Those were the obligatory chores, the fun times were spending most of the time with friends and family, catching up with folk that I haven’t seen for years, swapping stories, good food and wine and generally being with the people that I love and that matter to me in the UK.  I never get to see everyone, there just isn’t time but I try to ring the changes and make the most of every visit.  

It’s never really a time that I think of blogging, not intentionally, it’s just how it is.  It’s time being ‘at home’ even though I flit from place to place and am never static for that long.  Perhaps that will change now that I have a longer term project on the go.  My trips back to the UK being more like travel and the periods in my new home being more settled.  That’ll take time to come true whatever as there is a massive journey to undertake on that plot of land without going anywhere.

I am more prepared, now that I am on my way back to france.  Percy arrived back with empty cupboards, feeling lighter than he had done since we set off over a year ago, most of his load stored in a neighbours barn whilst we are away.  During the last few days I have emptied all my possessions from Dad’s garage, thoroughly sorted them and chosen those items that I think shall be the most useful.  Tools and equipment, tents and camping furniture, books from the loft and bedding for guests, my own strimmer for cutting down the weeds and a hammock for lounging under the big oak tree when it’s too hot in the heat of the day.  

Poor Percy is fuller with things that I have ever seen, hopefully not excessively, he is a transit van after all, but the journey back to Vieuzos will be quicker and more direct.  I’ll be on a mission to get there, with a mission to continue once I arrive.  I may be gone from these pages for a while, until I get power and a phone line, not that on the odd occasion I won’t think to use the internet cafe up the road or a visit to friends and have a sneaky ten minutes on line.  

another sort of garden

As I neared Calais, my route passed through war country, the old battlefield zone of World Wars I and II.  Here my gardens changed somewhat, to gardens of remembrance.  I hadn’t planned to stop and visit such important monuments this trip and certainly wasn’t prepared for the impact they had.

Tears welled in my eyes when I caught sight of the headstones.  I sat on the steps and cried and cried before walking the gardens, tears arriving again and again.  I was amazed by the force of emotion as I thought that I had been prepared for what I was about to see.  Thousands of headstones in neat rows of light grey stone.  Each one a dead soldier, or as I was to discover as I read some of the inscriptions later on, sometimes up to four soldiers per grave.  All men, nearly all young, in their teens and twenties, sent to war,  as far as we are told, for the greater good of the western world.  

I had learned of the wars at school and then frequently through day to day life, as I imagine we all do.  The book ‘Birdsong’ graphically illustrated the brutality, futility and carnage of the First World War in graphic detail.  A captivating and moving book that I unfortunately took to read on holiday, it kept me in a sombre mood for the duration of the read and has left lasting impressions of how dire the war was for everyone involved.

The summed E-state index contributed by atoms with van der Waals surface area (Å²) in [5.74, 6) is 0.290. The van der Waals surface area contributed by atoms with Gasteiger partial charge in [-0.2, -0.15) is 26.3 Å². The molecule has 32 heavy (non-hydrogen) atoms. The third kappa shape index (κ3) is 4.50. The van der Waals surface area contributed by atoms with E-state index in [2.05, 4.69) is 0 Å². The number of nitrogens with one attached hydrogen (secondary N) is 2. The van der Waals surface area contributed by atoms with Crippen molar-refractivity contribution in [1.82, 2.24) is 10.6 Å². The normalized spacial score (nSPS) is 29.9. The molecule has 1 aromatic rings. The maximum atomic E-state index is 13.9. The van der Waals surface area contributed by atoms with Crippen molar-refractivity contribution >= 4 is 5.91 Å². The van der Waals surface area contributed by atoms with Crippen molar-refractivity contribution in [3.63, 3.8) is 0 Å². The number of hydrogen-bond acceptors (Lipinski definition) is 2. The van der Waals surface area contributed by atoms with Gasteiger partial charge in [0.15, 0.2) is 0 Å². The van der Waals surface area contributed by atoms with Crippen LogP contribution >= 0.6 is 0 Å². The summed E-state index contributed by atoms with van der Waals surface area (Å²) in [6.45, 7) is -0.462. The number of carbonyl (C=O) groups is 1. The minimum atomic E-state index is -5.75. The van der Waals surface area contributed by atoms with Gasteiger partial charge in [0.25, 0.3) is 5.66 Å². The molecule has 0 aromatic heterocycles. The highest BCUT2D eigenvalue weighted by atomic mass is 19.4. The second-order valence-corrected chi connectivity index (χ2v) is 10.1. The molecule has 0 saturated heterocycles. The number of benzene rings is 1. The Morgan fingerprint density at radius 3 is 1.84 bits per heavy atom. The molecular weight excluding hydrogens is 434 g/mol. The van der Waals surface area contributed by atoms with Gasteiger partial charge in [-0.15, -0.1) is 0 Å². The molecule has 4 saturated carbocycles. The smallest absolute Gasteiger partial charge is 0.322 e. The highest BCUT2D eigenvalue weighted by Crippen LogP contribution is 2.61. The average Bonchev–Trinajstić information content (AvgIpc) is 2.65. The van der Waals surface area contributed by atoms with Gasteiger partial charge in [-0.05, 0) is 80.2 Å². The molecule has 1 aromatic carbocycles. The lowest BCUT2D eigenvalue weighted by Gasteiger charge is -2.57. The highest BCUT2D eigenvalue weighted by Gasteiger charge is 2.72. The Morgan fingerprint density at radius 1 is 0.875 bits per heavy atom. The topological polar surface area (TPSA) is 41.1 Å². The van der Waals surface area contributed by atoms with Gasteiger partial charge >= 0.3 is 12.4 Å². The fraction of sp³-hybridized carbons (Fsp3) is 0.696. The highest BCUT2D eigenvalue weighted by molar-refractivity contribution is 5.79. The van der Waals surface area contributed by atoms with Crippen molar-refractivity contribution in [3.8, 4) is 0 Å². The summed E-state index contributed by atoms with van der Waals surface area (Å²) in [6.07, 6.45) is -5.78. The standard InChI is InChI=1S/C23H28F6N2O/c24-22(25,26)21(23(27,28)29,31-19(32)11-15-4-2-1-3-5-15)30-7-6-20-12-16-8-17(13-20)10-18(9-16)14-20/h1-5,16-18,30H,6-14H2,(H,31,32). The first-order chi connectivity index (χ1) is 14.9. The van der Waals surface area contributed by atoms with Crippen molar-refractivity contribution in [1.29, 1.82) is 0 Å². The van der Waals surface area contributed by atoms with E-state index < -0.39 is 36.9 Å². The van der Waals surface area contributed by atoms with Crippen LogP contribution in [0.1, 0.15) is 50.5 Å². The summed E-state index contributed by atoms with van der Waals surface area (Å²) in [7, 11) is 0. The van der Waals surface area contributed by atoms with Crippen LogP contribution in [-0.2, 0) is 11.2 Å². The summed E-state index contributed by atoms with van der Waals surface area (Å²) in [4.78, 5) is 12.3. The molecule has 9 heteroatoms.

Both cemeteries that I visited were relatively small compared to some of the war memorials of Normandy, but overwhelming none the less.  When the war machine was murdering thousands upon thousands of men a day at times it is hard to imagine the numbers.  Here, the sheer scale of loss becomes imaginable, very real and close.  These were only the British dead too, there must be millions of French, returned to their home towns and villages, where possible, to rest in peace plus those of the German armies, also repatriated and laid to rest for their loved ones to remember. I know nothing of the plight of the German dead, whose numbers were colossal too.

It moves me now, close to tears, just writing this piece and thinking of the loss.  Look at the photos, for every stone a son, a brother, a nephew, a father, a friend.  Loved by all who knew them and never seen again.  Just gone, a hole in a family, a missing member of a team, a best friend gone for ever, imagine that, for each and every stone, here and then again for all the other cemeteries and in towns and villages across europe and, in fact, most countries of the world.

It leads me to think of the cost of war? the impact on our families and societies? the loss of kindred folk, of natural human resources, of the destruction of trust and hatred that it brings.  Who are we as a supposedly clever, logical and highly evolved species to bring this on ourselves again and again?  We obviously aren’t yet capable of finding peaceful solutions as wars continue with alarming frequency and ferocity around our planet.  I have no solutions, it just leads me to think.......



Etaples Military Cemetery

about a quarter of the graves

in perfect symmetry

Terlincthun British Cemetery

not even a name between the four brave souls who rest here

a smaller site but just as moving